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Thursday
Oct102013

Not temporary

Temporal shortsightedness is the tendency of humans to focus on the present without considering the future. 

 

Right now the world tends to value benefits and costs of energy production and use based on this shortsightedness, with no thought of costs down the road. The prices of oil and coal, for instance, do not reflect the future costs of carbon in the atmosphere. And the current cost of solar and wind power do not reflect future reductions in carbon.

Joseph Lassiter, a professor at Harvard Business School, discusses this issue at Working Knowledge. His article looks at some of the new technology companies, including Bill Gates' Terrapower that are trying to repurpose current nuclear waste as fuel for further nuclear power. Now that would be an incredible breakthrough.  I've seen nuclear waste, stored in containers outside a nuclear plant I was touring. While I was told that of course it was safe, and that no one could steal it or convert it into nefarious weapons, it didn't look all that secure to me. Depends on whose army, I guess.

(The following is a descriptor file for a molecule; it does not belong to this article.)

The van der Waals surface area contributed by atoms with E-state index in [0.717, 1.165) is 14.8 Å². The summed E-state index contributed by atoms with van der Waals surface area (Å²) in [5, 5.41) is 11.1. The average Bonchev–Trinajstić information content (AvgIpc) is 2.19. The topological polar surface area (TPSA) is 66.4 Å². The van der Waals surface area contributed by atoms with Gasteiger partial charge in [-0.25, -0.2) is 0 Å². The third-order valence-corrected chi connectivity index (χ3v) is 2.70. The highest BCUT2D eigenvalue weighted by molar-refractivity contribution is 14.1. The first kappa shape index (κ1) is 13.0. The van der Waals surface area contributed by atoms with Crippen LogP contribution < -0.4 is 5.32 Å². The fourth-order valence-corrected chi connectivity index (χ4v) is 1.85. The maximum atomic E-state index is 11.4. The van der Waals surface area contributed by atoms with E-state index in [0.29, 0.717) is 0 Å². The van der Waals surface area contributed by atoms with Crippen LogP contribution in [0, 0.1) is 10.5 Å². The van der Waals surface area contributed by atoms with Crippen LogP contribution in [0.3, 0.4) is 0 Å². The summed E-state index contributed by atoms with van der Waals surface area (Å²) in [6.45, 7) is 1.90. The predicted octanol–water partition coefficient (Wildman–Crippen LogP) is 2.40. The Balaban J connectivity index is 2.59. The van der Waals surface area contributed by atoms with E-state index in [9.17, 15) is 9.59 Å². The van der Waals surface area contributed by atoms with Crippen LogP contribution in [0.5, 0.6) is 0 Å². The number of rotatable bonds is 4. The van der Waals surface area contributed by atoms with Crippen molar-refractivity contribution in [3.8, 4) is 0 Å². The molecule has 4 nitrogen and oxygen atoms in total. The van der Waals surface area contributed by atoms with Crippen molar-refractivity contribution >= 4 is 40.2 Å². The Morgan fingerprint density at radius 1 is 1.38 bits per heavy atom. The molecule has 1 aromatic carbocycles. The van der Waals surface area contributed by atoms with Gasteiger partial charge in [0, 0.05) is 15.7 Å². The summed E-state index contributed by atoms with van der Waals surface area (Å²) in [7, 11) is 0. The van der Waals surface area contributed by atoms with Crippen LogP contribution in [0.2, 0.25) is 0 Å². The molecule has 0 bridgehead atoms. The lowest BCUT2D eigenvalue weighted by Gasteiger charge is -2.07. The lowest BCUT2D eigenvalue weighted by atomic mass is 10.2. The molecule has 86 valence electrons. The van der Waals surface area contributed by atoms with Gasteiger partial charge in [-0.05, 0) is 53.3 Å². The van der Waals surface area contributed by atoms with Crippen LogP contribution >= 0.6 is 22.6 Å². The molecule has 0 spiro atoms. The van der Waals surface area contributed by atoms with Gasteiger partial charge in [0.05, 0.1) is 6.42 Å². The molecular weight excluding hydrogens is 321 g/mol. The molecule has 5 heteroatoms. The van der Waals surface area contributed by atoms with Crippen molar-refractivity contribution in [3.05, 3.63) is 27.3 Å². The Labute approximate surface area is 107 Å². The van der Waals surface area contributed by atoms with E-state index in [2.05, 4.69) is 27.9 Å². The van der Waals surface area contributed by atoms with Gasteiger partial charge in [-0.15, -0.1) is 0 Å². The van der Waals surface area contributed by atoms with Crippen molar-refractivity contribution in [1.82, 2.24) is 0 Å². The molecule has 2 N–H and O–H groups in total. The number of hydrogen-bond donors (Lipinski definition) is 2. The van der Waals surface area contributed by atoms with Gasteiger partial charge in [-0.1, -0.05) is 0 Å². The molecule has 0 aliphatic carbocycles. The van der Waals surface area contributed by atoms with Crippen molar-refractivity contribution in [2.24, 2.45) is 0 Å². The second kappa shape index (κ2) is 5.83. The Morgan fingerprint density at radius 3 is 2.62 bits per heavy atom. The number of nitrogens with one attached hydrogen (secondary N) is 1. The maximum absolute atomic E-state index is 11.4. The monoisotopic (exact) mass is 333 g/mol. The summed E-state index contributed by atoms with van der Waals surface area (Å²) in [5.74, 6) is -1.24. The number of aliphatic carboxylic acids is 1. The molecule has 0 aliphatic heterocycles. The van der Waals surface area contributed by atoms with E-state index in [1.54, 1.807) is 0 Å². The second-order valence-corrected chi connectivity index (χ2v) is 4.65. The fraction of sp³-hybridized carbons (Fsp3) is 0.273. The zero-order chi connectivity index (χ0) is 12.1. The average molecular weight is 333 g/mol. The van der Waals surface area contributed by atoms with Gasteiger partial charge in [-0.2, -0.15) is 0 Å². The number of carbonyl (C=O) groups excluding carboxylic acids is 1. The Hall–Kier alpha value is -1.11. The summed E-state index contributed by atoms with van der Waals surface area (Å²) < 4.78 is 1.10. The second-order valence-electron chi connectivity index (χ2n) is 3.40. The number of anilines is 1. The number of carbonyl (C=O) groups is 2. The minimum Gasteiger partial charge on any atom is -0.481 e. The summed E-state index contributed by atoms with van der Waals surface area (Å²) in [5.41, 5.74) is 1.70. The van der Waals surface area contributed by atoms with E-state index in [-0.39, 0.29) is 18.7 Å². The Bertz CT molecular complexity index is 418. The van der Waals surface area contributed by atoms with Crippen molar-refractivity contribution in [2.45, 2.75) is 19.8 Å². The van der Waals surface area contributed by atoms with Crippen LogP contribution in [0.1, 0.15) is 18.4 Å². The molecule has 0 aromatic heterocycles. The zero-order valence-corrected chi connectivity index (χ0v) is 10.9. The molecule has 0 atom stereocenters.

But if we can repurpose nuclear waste, the story of nuclear energy changes. In the end, Lassiter advocates nuclear power as a way to bring clean electricity to every person on earth. And he says the market, not governments, should be allowed to lead the way. He's also into fracking, another technology with many questions and few clear answers, other than economic benefit in the short term.

I don't know the answer. And I'm skeptical of sweeping statements. But something has to give, and soon.

 


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